“I think you split a seam kicking that guy in the jaw,” Bucky says.

Steve plucks at the loose threads on his hips and winces. “Damn. This was a nice skirt.”

Bucky decides to ignore that. “Hey, we saved the senator from revealing his fetishes to about eight zillion reporters.”

“Sacrifices,” Steve agrees. “Ugh, I'm going to go clean up, I probably look like a raccoon.”

He's not wrong. If there was an award for World's Saddest Sexy Assistant, Steve would have won gold around the point when the stage curtains caught fire. Bucky flops down by the door and tugs off one very wet boot, thinking too damn hard.


Steve and O'Toole.

Steve and O'Toole and queer bars.

Jesus, the things you didn't know about people.

And Bucky's not stupid, okay, because this doesn't change a damn thing about how Bucky is Steve's friend, and going queer once upon a time—even if he still does—doesn't mean Steve wants to crawl into Bucky's pants. This whole hang-up, he tells himself, has got to stop. He's going to be a respectful goddamn grown-up and jettison the Steve Thing into the harbour, good riddance, thanks for almost fucking up the best friendship a guy ever had, goodbye. Turn over a new leaf. Go out and have a couple dozen awful dates and maybe a few good ones. Live a life that doesn't revolve around lusting after Steven Grant Rogers. Get over it.

“Buck?” Steve calls, from the general direction of the bathroom, and Bucky, startled, realizes he's been sitting in the hall and staring at his feet for nearly a quarter of an hour.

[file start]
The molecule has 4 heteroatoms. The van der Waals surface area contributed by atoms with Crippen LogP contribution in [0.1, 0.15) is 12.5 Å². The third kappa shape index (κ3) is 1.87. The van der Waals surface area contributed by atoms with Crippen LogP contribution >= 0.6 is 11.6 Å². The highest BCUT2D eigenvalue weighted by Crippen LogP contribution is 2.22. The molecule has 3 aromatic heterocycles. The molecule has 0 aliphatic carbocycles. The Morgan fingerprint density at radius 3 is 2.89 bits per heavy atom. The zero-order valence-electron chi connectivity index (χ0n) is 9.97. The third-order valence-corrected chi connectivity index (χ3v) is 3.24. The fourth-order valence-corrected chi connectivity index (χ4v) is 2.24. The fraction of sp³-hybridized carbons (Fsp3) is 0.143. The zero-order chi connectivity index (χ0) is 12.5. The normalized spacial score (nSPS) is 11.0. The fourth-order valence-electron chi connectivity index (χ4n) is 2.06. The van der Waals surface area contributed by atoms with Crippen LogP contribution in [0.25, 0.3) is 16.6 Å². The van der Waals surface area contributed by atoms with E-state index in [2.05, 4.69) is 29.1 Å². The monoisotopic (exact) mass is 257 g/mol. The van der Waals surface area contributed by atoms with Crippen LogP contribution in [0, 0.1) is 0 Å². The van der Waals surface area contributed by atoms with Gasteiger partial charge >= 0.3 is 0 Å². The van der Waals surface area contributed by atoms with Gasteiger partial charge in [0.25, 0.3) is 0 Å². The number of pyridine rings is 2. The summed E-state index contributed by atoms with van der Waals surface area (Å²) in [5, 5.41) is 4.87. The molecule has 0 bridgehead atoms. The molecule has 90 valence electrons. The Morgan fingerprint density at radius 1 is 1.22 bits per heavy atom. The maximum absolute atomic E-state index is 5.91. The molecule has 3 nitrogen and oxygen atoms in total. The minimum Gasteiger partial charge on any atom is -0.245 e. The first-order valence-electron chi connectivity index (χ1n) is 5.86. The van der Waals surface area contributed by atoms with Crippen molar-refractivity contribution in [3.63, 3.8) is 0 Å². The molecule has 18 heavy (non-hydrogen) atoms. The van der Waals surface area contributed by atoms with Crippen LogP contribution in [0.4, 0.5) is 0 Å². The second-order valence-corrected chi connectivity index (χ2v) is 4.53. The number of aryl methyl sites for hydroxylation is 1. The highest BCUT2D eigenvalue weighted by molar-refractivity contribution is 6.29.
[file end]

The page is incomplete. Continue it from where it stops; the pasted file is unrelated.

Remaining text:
He hauls ass and sticks his head around the door frame, only to be greeted by the sight of Steve barefoot in pantyhose, the blouse and the wig on the floor, a stubborn line of dark make-up ringing his eyes where the soap didn't quite scrub it off. He's still wearing a bra. Black lace. One inch of the skirt's high zipper is undone, and there's lace under there too.

On the back of Steve's neck, dipping down towards his shoulderblade, are four red scratches like a girl's nails might make.

Bucky swallows hard.

The universe hates him.

“I'm hopeless,” Steve says, oblivious to Bucky's small crisis. “I undid someone else's bra tonight, but I can't get mine off. Unhook me?”

Bucky does, and then he gets his hands off Steve's back like he's burned himself.

“Thanks,” Steve mumbles sleepily. He blunders off towards his room, leaving Bucky in the bathroom with his wet socks, trying to pick up the shredded pieces of his dignity.